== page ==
Modern poetry, at least according to the current consensus, is difficult and often depressing. But as Humor in Modern American Poetry shows, modern poetry is full of humorous moments, from comic verse published in popular magazines to the absurd juxtapositions of The Cantos. The essays in this collection show that humor is as essential to the serious work of William Carlos Williams as it is to the light verse of Phyllis McGinley. For the writers in this volume, the point of humor is not to provide comic relief, a brief counterpoint to the poem's more serious themes; humor is central to the poems' projects. These poets use humor to claim their own poetic authority; to re-define literary tradition; to show what audience they are writing for; to make political attacks; and, perhaps most surprisingly, to promote sympathy among their readers. The essays in this book include single-author studies, discussions of literary circles, and theories of form. Taken together, they help to begin a new conversation about modernist poetry, one that treats its lighthearted moments not as decorative but as substantive. Humor defines groups and marks social boundaries, but it also leads us to transgress those boundaries; it forges ties between the writer and the reader, blurs the line between public and private, and becomes a spur to self-awareness.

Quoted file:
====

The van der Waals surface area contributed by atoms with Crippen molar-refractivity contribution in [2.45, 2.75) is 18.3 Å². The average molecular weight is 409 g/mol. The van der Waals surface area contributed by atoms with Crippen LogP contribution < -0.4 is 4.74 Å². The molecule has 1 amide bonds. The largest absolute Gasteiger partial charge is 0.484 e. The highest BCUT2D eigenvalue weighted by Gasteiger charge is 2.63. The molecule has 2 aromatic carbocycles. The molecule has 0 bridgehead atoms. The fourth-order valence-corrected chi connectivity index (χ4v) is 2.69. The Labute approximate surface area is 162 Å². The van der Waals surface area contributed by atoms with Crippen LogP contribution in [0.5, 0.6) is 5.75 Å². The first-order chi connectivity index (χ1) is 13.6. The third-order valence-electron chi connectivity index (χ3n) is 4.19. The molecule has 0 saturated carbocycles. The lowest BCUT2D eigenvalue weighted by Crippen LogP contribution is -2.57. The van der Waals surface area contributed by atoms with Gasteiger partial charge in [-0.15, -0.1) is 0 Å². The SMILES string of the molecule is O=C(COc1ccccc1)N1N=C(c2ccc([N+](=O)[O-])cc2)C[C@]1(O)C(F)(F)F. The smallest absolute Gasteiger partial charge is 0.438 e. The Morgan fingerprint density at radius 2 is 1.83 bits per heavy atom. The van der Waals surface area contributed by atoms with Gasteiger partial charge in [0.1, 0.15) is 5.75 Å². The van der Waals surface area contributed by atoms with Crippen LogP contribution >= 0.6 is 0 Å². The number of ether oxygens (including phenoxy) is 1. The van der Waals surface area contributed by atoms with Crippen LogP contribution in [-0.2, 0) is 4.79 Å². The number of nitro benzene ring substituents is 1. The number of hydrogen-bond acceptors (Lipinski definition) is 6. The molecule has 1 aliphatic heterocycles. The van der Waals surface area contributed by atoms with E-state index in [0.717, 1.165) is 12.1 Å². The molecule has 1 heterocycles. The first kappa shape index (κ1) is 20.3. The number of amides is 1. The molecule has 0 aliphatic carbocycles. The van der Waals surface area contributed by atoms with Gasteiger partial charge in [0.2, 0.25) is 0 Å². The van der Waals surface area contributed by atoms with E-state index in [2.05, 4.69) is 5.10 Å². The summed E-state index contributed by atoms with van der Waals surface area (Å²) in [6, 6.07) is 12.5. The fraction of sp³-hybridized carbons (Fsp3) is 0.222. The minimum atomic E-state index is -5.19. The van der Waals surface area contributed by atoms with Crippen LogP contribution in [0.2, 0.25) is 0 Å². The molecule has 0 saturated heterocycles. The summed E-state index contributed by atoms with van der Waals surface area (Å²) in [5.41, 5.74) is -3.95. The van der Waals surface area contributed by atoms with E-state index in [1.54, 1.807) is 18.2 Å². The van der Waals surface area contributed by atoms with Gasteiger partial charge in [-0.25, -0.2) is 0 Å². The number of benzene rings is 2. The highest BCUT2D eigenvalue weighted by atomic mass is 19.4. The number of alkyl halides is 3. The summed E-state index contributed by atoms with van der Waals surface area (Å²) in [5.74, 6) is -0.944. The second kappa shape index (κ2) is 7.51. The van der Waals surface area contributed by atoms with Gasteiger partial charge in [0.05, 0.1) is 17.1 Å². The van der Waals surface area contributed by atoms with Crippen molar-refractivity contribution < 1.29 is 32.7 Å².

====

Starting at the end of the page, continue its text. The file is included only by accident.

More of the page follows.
The eloquent and meticulously researched contributions are not only a joy to read but also expand our understanding of humor, ranging from sly reversals of convention to biting social satire and from assertions of superiority to joyful wordplay. * European Journal of American Studies * The essays focus on the different ways humor can connect, alienate, push boundaries, or demonstrate how a writer approaches a particular audience. * Poets & Writers * Humor in Modern American Poetry offers ample demonstration of what a conversation about humor can do ... the collection's multiplicity of voices itself acts as evidence for the book's emphasis on humor as interpersonal ... The volume ... lays out an extremely readable account of how humor has been explained over the centuries, up through recent critiques by feminist theorists of comedy like Helene Cixous and Regina Barreca. It would be an excellent overview for students new to studying humor and especially for those seeking a model of how to bring philosophy and literary studies together ... In addition to putting forward a wealth of perceptions and points of departure, the writers of these essays are also often quietly funny in their own prose. Trousdale's winningly straightforward prose itself has a sense of humor around its edges, as does Solomon's quip about 'comic metaphors' as 'epistemologically irresponsible' (39) or Hill's pointing out the elan in melange (94). And as is apt for a book about dialogue and other voices, there is the sheer array of good quotations ... Such references are pleasures in and of themselves, but they also attest to the energy of this book: in its breadth and imagination, Humor in Modern American Poetry helps span the gap between poetry and humor studies. -- Calista McRae * Studies in American Humor * The essays in this collection not only demonstrate how unexpectedly funny modern and contemporary American poetry can be, but persuasively show how humor is integral to the aesthetics and ethics of much 20th-century verse. Bolstered by consistently fine close readings, these essays invite one to rethink the priorities of key figures from Pound and Moore to Ashbery and Merrill, and refocus our attention on some writers, like Phyllis McGinley, who have largely been forgotten. In Rachel Trousdale's cogent and wide-ranging introduction, and in the best of these pieces, this collection begins to challenge some of our basic premises about how comedy itself works. A useful and provocative book. * David Rosen, Professor of English, Trinity College, USA * It is often said that the last sense we lose is our sense of humor. We certainly laugh before we speak. While theories of laughter date back to Plato, no one theory can account for its importance to us and our repeated failure to treat it seriously. This collection of essays makes a giant leap in the right direction. It analyses humor not as a side effect from the so-called main business of modernist poetics, but as one of modern poetry's most significant concerns. Importantly, it suggests that humor has an ethical and political dimension, encouraging modern poets (and readers of modern poetry) to escape, ridicule and reject what Rachel Trousdale in the introduction rightly calls 'the humorless, realist pressure to arrive at a single answer to complex questions.' * Jonathan Ellis, Reader in American Literature, University of Sheffield, UK * The ten essays cover a lot of ground ... In each case, the humor of the poetics challenges the philosophical and psychological assumptions about humor. The poetics of humor connects the individual, the interpersonal, and the collective, and serves as the basis of shared values, insight, and originality. The arrangement of the essays allows the reader to revisit a larger discussion of modern American poetry and its scope and range. The collection is also timely as it exposes the need for both humor and poetry in these humorless times. Summing Up: Recommended. * CHOICE *